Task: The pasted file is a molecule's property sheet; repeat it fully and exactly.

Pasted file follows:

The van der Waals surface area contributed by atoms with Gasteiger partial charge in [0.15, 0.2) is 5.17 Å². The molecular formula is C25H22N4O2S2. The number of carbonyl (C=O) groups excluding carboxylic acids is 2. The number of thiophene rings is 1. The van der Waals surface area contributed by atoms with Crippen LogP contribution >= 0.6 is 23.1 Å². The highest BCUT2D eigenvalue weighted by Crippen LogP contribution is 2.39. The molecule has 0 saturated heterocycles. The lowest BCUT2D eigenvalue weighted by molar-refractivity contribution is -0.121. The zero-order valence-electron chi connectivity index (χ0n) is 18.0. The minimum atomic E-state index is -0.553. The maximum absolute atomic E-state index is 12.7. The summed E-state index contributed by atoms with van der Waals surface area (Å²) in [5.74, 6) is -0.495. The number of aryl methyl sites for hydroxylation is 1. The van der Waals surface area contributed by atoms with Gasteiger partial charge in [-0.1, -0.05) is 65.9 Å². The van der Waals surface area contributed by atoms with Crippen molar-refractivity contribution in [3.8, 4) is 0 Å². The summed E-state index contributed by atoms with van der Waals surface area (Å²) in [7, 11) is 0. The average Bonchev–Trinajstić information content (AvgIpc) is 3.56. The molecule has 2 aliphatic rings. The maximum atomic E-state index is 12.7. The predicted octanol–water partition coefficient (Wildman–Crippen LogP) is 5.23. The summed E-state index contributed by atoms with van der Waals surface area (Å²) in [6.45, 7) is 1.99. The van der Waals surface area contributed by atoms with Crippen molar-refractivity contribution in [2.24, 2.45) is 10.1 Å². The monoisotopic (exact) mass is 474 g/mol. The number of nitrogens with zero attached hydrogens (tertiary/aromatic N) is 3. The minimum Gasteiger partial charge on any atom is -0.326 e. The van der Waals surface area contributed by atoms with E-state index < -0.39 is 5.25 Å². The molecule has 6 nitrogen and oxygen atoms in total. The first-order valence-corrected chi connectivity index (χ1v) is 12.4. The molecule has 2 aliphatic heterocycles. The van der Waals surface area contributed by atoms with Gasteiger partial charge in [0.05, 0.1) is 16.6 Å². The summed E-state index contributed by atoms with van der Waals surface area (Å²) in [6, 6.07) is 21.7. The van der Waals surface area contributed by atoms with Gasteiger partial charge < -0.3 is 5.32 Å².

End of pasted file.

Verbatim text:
The van der Waals surface area contributed by atoms with Gasteiger partial charge in [0.15, 0.2) is 5.17 Å². The molecular formula is C25H22N4O2S2. The number of carbonyl (C=O) groups excluding carboxylic acids is 2. The number of thiophene rings is 1. The van der Waals surface area contributed by atoms with Crippen LogP contribution >= 0.6 is 23.1 Å². The highest BCUT2D eigenvalue weighted by Crippen LogP contribution is 2.39. The molecule has 0 saturated heterocycles. The lowest BCUT2D eigenvalue weighted by molar-refractivity contribution is -0.121. The zero-order valence-electron chi connectivity index (χ0n) is 18.0. The minimum atomic E-state index is -0.553. The maximum absolute atomic E-state index is 12.7. The summed E-state index contributed by atoms with van der Waals surface area (Å²) in [5.74, 6) is -0.495. The number of aryl methyl sites for hydroxylation is 1. The van der Waals surface area contributed by atoms with Gasteiger partial charge in [-0.1, -0.05) is 65.9 Å². The van der Waals surface area contributed by atoms with Crippen molar-refractivity contribution in [3.8, 4) is 0 Å². The summed E-state index contributed by atoms with van der Waals surface area (Å²) in [7, 11) is 0. The average Bonchev–Trinajstić information content (AvgIpc) is 3.56. The molecule has 2 aliphatic rings. The maximum atomic E-state index is 12.7. The predicted octanol–water partition coefficient (Wildman–Crippen LogP) is 5.23. The summed E-state index contributed by atoms with van der Waals surface area (Å²) in [6.45, 7) is 1.99. The van der Waals surface area contributed by atoms with Crippen molar-refractivity contribution in [2.24, 2.45) is 10.1 Å². The monoisotopic (exact) mass is 474 g/mol. The number of nitrogens with zero attached hydrogens (tertiary/aromatic N) is 3. The minimum Gasteiger partial charge on any atom is -0.326 e. The van der Waals surface area contributed by atoms with E-state index < -0.39 is 5.25 Å². The molecule has 6 nitrogen and oxygen atoms in total. The first-order valence-corrected chi connectivity index (χ1v) is 12.4. The molecule has 2 aliphatic heterocycles. The van der Waals surface area contributed by atoms with Gasteiger partial charge in [0.05, 0.1) is 16.6 Å². The summed E-state index contributed by atoms with van der Waals surface area (Å²) in [6, 6.07) is 21.7. The van der Waals surface area contributed by atoms with Gasteiger partial charge < -0.3 is 5.32 Å².